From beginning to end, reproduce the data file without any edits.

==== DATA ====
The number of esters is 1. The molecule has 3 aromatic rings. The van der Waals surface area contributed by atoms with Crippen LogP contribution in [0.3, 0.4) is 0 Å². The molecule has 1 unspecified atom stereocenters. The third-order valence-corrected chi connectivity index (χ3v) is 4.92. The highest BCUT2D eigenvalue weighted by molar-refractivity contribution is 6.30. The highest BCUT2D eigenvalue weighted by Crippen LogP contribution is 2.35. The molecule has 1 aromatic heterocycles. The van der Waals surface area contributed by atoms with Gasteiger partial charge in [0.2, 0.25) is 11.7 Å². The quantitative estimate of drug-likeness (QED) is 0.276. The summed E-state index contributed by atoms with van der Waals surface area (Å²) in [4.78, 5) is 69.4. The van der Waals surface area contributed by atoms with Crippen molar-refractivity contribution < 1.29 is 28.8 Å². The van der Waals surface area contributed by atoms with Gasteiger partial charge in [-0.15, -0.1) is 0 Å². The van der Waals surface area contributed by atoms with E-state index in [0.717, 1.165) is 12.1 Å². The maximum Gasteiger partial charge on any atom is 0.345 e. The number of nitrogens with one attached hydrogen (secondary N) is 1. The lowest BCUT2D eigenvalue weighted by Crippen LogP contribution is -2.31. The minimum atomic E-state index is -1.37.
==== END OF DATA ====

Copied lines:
The number of esters is 1. The molecule has 3 aromatic rings. The van der Waals surface area contributed by atoms with Crippen LogP contribution in [0.3, 0.4) is 0 Å². The molecule has 1 unspecified atom stereocenters. The third-order valence-corrected chi connectivity index (χ3v) is 4.92. The highest BCUT2D eigenvalue weighted by molar-refractivity contribution is 6.30. The highest BCUT2D eigenvalue weighted by Crippen LogP contribution is 2.35. The molecule has 1 aromatic heterocycles. The van der Waals surface area contributed by atoms with Gasteiger partial charge in [0.2, 0.25) is 11.7 Å². The quantitative estimate of drug-likeness (QED) is 0.276. The summed E-state index contributed by atoms with van der Waals surface area (Å²) in [4.78, 5) is 69.4. The van der Waals surface area contributed by atoms with Crippen molar-refractivity contribution < 1.29 is 28.8 Å². The van der Waals surface area contributed by atoms with Gasteiger partial charge in [-0.15, -0.1) is 0 Å². The van der Waals surface area contributed by atoms with E-state index in [0.717, 1.165) is 12.1 Å². The maximum Gasteiger partial charge on any atom is 0.345 e. The number of nitrogens with one attached hydrogen (secondary N) is 1. The lowest BCUT2D eigenvalue weighted by Crippen LogP contribution is -2.31. The minimum atomic E-state index is -1.37.